Wednesday, 3 June 2015

Capital III, Chapter 6 - Part 7

One of the reasons that the causes of a falling rate of profit also provide countervailing forces, that raise the rate of profit, is precisely that the increase in productivity, which reduces the value of commodities, also thereby reduces the value of those commodities that comprise productive-capital.

“It leaps to the eye, particularly in the case of agriculture, that the causes which raise or lower the price of a product, also raise or lower the value of capital, since the latter consists to a large degree of this product, whether as grain, cattle, etc.” (p 114)

Changes in the price of the variable capital also affect the rate of profit, but do so in a different way to changes in the price of the constant capital. A fall in the price of the variable capital reduces the amount of capital advanced, and in that way raises the rate of profit in the same way. However, the value of constant capital is transferred to the final product, but the value of the variable capital is not. The value created by the labour set in motion, by the variable capital is wholly separate from the value of the labour-power bought with that variable capital.

For example, the value of a day's labour-power of a machine minder might be £50, and that of a brain surgeon £80. The latter is higher because they require more training etc. But, because of the skill of the latter, thereby obtained, the value they produce in a day may be many times that of the machine minder. The former may produce £100 of new value, thereby reproducing their labour-power and creating £50 of surplus-value. The latter may produce £500 of new value in a day, thereby reproducing their labour-power and creating £420 of surplus value.

The fact that this would mean that there was a much higher rate of surplus value in the latter should mean that competition would force up wages of brain surgeons above the value of their labour-power, which in turn would encourage more people to become brain surgeon's, which ultimately would mean the value of their product would fall in the market. Marx describes this process later in setting out why the assumption of a single rate of surplus value is valid. However, as he says there, this assumes that there is complete free movement of labour, and no restrictions preventing labour from moving from areas where wages are low to where they are high. In practice that is not the case.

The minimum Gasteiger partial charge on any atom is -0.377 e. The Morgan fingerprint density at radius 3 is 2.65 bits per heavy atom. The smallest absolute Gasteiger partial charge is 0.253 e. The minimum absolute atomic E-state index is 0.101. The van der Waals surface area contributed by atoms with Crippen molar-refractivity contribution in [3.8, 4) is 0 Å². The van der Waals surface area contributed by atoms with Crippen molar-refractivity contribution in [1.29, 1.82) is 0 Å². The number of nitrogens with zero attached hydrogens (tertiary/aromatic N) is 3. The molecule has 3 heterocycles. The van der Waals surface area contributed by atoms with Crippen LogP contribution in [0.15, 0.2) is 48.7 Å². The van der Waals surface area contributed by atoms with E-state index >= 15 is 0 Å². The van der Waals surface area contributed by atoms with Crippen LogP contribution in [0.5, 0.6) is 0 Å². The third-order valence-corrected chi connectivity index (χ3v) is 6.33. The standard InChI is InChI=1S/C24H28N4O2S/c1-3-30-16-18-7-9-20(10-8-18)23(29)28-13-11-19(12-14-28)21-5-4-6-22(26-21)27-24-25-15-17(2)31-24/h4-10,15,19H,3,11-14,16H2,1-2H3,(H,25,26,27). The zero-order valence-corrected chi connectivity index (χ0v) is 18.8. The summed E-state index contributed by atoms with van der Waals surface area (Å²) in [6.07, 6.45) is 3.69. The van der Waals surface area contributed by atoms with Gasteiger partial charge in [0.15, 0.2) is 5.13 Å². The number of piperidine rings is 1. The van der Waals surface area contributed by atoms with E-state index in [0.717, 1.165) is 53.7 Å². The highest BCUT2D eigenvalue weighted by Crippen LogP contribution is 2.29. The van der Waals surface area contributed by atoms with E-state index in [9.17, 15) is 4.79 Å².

Consequently, just because the value of labour-power rises or falls, this has no consequence for the new value created during a particular time. The only consequence it has is on how that new value is distributed. If 10 hours of new value is created, and currently it is divided 5 hours necessary and 5 hours surplus labour, then if the value of labour-power falls to 4 hours, it does not change the fact that 10 hours are still created. It only means that 10 hours are now distributed 4 for wages, and 6 for surplus value.

If the value of labour-power falls, therefore, the amount of capital that has to be advanced falls, so the rate of profit rises. If we have:-

c 100 + v 100 + s 100, the rate of profit is 50%.

If wages fall to 50 and surplus value remained the same, the rate of profit would rise to 66.6%. But, the surplus value would not remain the same. The labour creates 200 of new value still. It would now be divided:-

c 100 + v 50 + s 150, r' = 150/150 = 100%.

A new capital entering this business would then require less capital than previously and would benefit from this higher rate of surplus value and profit. But, an existing capital would also benefit from a release of capital.

The value of its product is

c 100 + v 50 + s 150 = 300.

Previously, out of this £300 it had to lay out £200 for productive-capital. Now it only has to lay out £150. £50 of capital has been released. It can be used to expand the business, as unproductive consumption, or to invest in some other business.

The same is true, in reverse, if wages rise. In that case, the variable capital that must be laid out rises, and so the total capital laid out rises. The rate of profit thereby falls, and also means that more capital is tied up, so that production continues on the same basis. In addition, the rise in wages means that a greater portion of the new value produced goes to the workers, and less to surplus value, so the rate of surplus value falls. The rate of profit falls for that reason too.

Of course, capital could respond to higher wages by employing less labour-power. But, if the rate of surplus-value did not rise as a result of these workers working more intensively or extensively, that would also involve less surplus value being produced. It would also require production to continue on a reduced level meaning some of the fixed capital would then be under used, which would be inefficient and cause the rate of profit to fall.

To continue production on the same scale, additional capital is then required, which means using some of the surplus value previously intended for accumulation, or else intended as revenue for the capitalist's unproductive consumption, or else funds from elsewhere must be introduced.

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